Every Sunday, Freep sports columnist Mitch Albom steps away from the games to write about The More Important Things. Mitch's moralizing screeds don't seek to enlighten and inform as much as they attempt to reinforce the prejudices of his fan base. They are as antithetical to the purpose of journalism as any dispatch from a Final Four not actually attended by the reporter.
As a service to readers, and to the very notions of logic and reason, we deconstruct Mitch's latest short-sentenced hackery.
Detroit Free Press: What do we, the public, have the right to know about celebrities?
Hmmm, good question. First thought is the public has a right to know what information is available in the public record, but we're sure Mitch will explain why that is so very wrong.
Last week, Prince Fielder, the Tigers superstar, was defended by a teammate, Torii Hunter, during a radio interview. Hunter suggested that Fielder, who has struggled at the plate, was dealing bravely with off-field issues and continuing to work hard every day.
It was only a few words, Hunter trying to defend his pal, but the effect was to pop a cork on a bottle. Suddenly, people breathlessly wondered what could be plaguing the highly paid slugger? And while Fielder himself said everything was fine, the news media began scurrying.
Wait a second, Prince Fielder's teammate said Prince was dealing with an off-the-field issue, so fans and reporters assigned to cover the Tigers became curious about specifics? Quelle horreur!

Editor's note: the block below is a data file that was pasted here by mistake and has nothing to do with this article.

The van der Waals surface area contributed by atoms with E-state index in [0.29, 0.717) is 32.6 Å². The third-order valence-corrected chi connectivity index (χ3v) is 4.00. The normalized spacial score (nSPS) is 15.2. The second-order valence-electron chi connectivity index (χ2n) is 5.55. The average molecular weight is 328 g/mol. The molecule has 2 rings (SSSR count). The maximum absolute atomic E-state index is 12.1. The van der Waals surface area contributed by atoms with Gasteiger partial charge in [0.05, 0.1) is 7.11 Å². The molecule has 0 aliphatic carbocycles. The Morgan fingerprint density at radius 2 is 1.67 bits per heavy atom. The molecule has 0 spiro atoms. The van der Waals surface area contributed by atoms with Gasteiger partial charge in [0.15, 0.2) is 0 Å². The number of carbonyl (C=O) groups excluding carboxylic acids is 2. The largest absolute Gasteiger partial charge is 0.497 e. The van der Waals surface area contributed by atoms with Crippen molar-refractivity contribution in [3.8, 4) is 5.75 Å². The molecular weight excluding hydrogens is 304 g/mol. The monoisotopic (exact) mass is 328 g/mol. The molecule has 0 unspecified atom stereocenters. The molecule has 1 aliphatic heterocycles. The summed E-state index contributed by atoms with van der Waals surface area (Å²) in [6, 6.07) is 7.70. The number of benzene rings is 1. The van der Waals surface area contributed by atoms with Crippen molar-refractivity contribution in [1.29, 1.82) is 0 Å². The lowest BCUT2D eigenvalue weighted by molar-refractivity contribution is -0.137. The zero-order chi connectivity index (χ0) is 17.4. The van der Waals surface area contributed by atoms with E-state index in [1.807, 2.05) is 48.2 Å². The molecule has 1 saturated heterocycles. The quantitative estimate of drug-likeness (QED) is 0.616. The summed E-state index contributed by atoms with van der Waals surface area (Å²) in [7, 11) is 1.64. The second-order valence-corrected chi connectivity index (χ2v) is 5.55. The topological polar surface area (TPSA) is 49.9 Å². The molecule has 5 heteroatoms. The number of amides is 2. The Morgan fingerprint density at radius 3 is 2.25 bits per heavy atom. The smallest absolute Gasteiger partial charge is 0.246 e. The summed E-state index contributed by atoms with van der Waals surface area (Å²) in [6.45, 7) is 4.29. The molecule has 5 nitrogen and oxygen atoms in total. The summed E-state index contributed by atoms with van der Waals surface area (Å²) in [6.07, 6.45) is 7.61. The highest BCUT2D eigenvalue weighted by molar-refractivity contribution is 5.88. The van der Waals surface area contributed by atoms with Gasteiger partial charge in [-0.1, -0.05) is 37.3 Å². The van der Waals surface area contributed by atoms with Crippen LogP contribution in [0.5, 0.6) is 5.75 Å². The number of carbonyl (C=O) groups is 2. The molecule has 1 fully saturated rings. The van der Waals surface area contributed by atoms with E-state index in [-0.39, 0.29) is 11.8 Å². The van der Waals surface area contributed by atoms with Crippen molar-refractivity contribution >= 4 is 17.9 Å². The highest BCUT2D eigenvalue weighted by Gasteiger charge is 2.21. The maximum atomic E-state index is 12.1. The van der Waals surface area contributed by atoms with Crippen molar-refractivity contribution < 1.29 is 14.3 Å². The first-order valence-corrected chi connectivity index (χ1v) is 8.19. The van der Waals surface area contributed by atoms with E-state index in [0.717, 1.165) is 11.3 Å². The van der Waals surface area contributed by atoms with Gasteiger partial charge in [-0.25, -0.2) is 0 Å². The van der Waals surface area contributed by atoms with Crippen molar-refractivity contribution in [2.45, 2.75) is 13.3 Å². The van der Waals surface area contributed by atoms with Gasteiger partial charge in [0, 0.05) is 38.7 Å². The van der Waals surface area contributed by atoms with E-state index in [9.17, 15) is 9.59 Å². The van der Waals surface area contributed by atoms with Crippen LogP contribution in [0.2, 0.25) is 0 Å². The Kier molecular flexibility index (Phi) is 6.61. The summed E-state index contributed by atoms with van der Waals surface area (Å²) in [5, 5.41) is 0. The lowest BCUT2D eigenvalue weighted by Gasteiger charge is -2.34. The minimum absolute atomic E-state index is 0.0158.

Soon after, a blog report surfaced that Fielder had filed for divorce back in May. Fielder did not reveal this. But someone did a search through court records near his off-season home in Florida. There, because the law demands it, paperwork had to be filed. And there, because the law demands it, that paperwork is accessible to anyone who knows how to properly search for it.
Court records are public information because the court system is supposed to be a transparent, neutral arbitrator. This is an important principle of the American system of government -- judges don't decide in secret.
However, and perhaps we can forgive Mitch for a little lie by omission here, if there is a good reason to prevent public access to legal filings, then a judge can seal the record. That happens all the time when appropriate. Obviously, it wasn't deemed necessary in the Prince Fielder divorce case.
The result? Bang! Instant headlines across the country, including in the Free Press. Fielder’s divorce, quiet for months, was suddenly worldwide news. And just as suddenly, fans started speculating on things like: how bitter, how much, who was at fault, etc.?
It’s human nature, right?
It's also human nature to exaggerate because, as anyone who has been listening to sports talk radio or reading fan comments around the web knows, reaction to the news of Prince Fielder's divorce has been empathetic and reasonable. When people are on his case, it usually sounds like this: "He needs to separate his personal difficulties from effecting (sic) his onfield performance. Just like anybody else that's employed, he's still expected to do his job."
I think we can agree that's not an unreasonable thought. And plenty of other fans say they'll take a down year from Prince Fielder since his "down year" is still likely to produce 25 home runs and 112 RBIs. Very few fans are speculating about the nitty-gritty of the divorce case, as Mitch alleges.
The cause-and-effect factor
Well, perhaps we should think more about human nature in this right-to-know era of news reporting. No one apologized to Fielder. No one hesitated to report his divorce. Once it was out there, it seemed fair game.